Both strategies are on display below. In particular, the free will defence can be viewed as an attack on premise (5) or (6). The former on the grounds that free will outweighs the evil of undeserved inequalities; the latter on the grounds that natural inequalities are actually outcomes of free will and hence not undeserved. Because the responses can work like this, I'm going to construe them as independent counter-arguments, not directly targetted at particular premises. Let's get into this now.

2. The Free Will Defence
The claim that free will is such a stupendously important good that it outweighs the necessary evil that eventuates from its misuse is common among theists. One can see the attraction. If free will is so stupendously important, it provides a ready excuse for much of the evil we see in the world. Much, but not all. For even if we grant that free will is as wonderful as many theists make it out to be, natural evil -- that is, evil arising from the lawful unfolding of natural processes -- seems not to be covered by it. After all, the lawful unfolding of natural processes is not dictated by the free will of any agent (except maybe God himself).

Given that natural inequalities are just a sub-species of natural evil, one might be inclined to think that this rebuttal works just as well for them as it does for other kinds of natural evil. Nevertheless, Mizrahi considers three possible reasons for thinking that natural inequalities are different. The first reason is that natural inequalities are only evil because society (thanks to a network of freely willed decisions) has determined that certain natural properties are advantageous whereas others are disadvantageous; the second reason is that people can, through their freely willed actions, overcome natural disadvantages and hence, ultimately, the evil in question is a consequence of free will; and the third reason is the rather more fanciful, Plantinga-esque argument that natural inequalities are due to the freely willed decisions of supernatural agents (e.g. demons).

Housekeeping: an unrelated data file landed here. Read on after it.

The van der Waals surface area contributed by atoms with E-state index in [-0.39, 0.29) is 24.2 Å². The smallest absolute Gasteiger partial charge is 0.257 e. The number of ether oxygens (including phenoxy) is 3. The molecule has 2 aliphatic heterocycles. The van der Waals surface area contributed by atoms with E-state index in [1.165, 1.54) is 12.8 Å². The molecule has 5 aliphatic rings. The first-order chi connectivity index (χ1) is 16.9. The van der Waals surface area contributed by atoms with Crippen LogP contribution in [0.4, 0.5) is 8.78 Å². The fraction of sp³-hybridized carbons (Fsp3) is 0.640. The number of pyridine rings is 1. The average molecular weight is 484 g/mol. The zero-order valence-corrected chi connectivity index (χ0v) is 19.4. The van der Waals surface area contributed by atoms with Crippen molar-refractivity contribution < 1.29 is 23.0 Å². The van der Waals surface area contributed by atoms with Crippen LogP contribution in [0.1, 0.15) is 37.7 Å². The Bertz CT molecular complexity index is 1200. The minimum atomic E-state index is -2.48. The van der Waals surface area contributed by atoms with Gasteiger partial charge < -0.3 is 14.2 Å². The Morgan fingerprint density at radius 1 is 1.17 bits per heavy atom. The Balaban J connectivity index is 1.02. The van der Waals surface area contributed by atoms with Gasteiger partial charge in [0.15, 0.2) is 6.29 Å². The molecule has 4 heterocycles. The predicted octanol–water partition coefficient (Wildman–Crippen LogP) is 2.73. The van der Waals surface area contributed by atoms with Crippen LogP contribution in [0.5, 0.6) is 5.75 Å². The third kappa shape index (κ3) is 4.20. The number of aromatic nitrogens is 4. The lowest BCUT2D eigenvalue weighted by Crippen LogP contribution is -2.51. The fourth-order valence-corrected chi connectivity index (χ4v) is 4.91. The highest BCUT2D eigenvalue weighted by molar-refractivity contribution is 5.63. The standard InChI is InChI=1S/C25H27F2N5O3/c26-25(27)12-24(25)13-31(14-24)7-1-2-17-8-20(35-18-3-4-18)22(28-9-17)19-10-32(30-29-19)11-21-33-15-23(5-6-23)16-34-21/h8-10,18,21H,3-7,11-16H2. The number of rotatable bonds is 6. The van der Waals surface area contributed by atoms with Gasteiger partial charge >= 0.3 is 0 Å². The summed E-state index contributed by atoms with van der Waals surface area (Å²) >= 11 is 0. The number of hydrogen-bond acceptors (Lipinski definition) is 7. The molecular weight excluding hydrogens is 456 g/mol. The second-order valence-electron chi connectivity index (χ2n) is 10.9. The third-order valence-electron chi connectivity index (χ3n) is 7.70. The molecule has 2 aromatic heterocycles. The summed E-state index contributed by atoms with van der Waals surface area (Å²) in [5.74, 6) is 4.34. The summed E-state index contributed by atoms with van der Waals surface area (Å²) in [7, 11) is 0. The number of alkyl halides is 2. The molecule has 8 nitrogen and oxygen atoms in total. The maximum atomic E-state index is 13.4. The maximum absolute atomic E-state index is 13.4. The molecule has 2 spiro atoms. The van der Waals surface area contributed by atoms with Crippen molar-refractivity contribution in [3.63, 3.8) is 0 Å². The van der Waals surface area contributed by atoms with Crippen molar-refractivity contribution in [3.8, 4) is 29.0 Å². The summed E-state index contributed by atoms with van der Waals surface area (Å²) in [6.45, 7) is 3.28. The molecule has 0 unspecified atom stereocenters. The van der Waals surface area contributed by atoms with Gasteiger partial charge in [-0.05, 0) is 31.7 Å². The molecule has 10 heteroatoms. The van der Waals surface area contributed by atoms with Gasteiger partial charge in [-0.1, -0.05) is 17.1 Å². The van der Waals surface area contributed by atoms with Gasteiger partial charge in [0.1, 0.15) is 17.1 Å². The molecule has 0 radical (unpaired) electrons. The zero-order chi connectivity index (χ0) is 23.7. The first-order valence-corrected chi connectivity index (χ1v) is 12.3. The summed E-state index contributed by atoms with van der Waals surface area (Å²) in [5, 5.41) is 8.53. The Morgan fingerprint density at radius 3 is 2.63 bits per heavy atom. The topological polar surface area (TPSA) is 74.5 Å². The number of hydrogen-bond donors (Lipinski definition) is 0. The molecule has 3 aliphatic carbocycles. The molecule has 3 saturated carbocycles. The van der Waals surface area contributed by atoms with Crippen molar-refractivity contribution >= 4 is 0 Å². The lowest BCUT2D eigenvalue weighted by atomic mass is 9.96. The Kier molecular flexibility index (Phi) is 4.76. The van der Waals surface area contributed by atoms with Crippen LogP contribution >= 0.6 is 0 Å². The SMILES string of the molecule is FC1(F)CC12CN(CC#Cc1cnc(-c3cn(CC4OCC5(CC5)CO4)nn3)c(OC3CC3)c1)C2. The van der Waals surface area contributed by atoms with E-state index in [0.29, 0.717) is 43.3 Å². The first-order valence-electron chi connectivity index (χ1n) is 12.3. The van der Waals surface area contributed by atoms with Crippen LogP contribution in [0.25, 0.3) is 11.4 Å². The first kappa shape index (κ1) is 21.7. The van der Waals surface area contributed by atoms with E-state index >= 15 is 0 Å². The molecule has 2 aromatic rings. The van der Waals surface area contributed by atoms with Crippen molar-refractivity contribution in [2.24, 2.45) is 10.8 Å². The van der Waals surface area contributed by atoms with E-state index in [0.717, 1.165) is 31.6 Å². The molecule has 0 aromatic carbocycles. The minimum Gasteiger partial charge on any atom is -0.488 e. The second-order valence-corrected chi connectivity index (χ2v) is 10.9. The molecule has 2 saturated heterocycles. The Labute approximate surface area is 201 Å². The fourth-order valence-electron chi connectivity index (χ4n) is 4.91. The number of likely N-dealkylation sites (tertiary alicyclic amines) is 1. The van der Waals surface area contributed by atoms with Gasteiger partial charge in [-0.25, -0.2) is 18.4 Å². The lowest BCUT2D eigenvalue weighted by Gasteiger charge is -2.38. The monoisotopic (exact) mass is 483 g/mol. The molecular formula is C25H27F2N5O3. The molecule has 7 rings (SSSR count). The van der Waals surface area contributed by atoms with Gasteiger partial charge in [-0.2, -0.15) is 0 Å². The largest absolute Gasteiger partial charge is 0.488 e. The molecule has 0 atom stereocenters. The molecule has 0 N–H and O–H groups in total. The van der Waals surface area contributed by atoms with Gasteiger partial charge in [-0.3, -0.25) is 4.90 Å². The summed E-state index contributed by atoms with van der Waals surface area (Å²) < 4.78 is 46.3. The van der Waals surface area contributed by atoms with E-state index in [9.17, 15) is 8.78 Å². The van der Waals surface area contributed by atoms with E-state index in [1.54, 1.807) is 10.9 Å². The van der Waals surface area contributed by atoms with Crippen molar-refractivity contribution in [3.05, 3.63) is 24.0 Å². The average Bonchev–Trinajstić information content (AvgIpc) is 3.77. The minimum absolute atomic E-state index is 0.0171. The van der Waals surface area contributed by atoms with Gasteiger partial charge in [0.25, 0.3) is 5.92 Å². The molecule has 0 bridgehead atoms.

If we could formalise all this into an argument, it might look like this:

  • (8) If evils are the result of free will, their existence provides no evidence against the existence of God.
  • (9) Natural inequalities are the result of free will because: (a) what counts as a natural advantage/disadvantage is socially determined; or (b) you can overcome natural disadvantage through the exercise of free will; or (c) free, supernatural agents, are responsible for them.
  • (10) Therefore, the existence of natural inequalities provides no evidence against the existence of God.

Mizrahi thinks premise (9) of this argument is deeply flawed. Before we get into his rebuttals, however, I just want to note that I don't find premise (8) to be particularly persuasive either. I'm not convinced that free will is so stupendously good, nor, indeed, that it is even a coherent concept (especially in its countercausal form).

Leaving that aside, let's look at premise (9a). It is true to say that the goodness/badness of certain natural inequalities is socially determined. For example, the advantage I may glean from possessing naturally blonde hair and blue eyes is determined by social norms of beauty. These are massively contingent and vary from society to society. One might argue that this provides evidence of the malicious effects of free will, since social norms might be thought to be products of free will.